This insight resulted from a discussion with some design executives on the reasons why in so many cases design is ill positioned to change the fate of the company by design, and the fact that many executives, members of the BoD and management consultancies don’t understand and advise on design adequately.
The term widely used to describe how a large organization is organized is a Blueprint, a schematic high-level definition of how the organization is supposed to function, depicted in many cases as a number of organizational charts and supportive explanations of the benefits of such layout. This exercise is majority of times top down, in particular moments of the company (mergers & acquisitions, spin-offs, relocations, etc.), done by a small group of high-level executives, in the case of large public companies consulting the BoD and in many cases management consultancies specialized in this type of efforts.
In the last 10 years, consultancies have gone on a shopping spree for design companies, it would be a fair expectation that all this M&A activity by consultancies, many times responsible for advising CEO and BoD of large companies on their future Blueprints, would render their advice more insightful and constructive as to the role and value of design in large companies, but that does not seem to be the case.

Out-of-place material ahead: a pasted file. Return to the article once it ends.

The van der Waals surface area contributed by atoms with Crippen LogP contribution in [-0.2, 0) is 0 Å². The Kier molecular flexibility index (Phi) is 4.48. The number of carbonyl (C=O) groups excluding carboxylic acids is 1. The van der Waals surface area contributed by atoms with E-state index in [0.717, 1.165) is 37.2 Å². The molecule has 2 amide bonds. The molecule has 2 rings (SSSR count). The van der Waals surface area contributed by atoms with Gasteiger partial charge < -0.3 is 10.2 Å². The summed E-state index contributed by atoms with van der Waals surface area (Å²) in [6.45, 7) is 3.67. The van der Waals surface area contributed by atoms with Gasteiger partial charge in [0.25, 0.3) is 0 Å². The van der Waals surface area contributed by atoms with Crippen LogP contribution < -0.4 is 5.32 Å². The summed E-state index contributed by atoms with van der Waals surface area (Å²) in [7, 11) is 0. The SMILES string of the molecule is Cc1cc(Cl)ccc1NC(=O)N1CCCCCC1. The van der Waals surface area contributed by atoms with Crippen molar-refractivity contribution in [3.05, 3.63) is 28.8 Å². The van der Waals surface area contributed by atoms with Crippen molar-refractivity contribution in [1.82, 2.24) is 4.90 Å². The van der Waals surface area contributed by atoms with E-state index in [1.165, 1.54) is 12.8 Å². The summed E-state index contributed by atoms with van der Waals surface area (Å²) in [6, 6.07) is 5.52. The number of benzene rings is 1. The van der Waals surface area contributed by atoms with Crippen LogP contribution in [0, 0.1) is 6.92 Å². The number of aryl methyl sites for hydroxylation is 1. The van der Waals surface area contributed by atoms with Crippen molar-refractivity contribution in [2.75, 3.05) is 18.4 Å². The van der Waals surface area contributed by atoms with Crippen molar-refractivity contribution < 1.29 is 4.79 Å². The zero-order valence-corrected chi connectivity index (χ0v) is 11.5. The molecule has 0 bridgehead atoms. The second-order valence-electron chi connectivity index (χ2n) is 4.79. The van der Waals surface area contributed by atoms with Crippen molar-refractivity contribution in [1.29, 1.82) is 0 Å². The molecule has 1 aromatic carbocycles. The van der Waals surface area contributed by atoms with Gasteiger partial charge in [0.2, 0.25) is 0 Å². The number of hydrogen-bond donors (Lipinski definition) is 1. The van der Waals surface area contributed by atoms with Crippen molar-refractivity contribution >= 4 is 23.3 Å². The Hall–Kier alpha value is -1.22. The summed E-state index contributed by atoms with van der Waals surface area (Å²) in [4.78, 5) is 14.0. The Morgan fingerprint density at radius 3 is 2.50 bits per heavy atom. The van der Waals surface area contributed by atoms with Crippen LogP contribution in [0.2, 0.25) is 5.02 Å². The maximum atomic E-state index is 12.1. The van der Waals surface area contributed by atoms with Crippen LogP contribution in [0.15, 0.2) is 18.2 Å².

The global consulting market was in 2019 $188 billion, digital (design) companies have been the primary drive of growth among the top 10, and that there are clear signs of rising demand in technology consulting. The reason why we have not called this insight consultancy is because there are many other components to the consultancy services, we are particularly interested in the advice component of consulting, the service that supports top down, CEO driven projects traditionally given to outside recognized consultancies that, in many cases, help the CEO and BoD do what they intended to do any way. We believe that, despite the large swath of acquisitions of design companies in the last ten years, these top consultancies do not understand the value and impact of design. If there are not enough executives in the C-suite that have experienced the impact of design in large corporations, with designers at the helm sitting in C-Suite positions, these executives who tend to later become members of several BoD will not adequately advice CEO’s on the topic. If there are not enough CEO’s in large companies experiencing the power of design and designers, it is hard for that advice to flow to interested and curious CEO’s.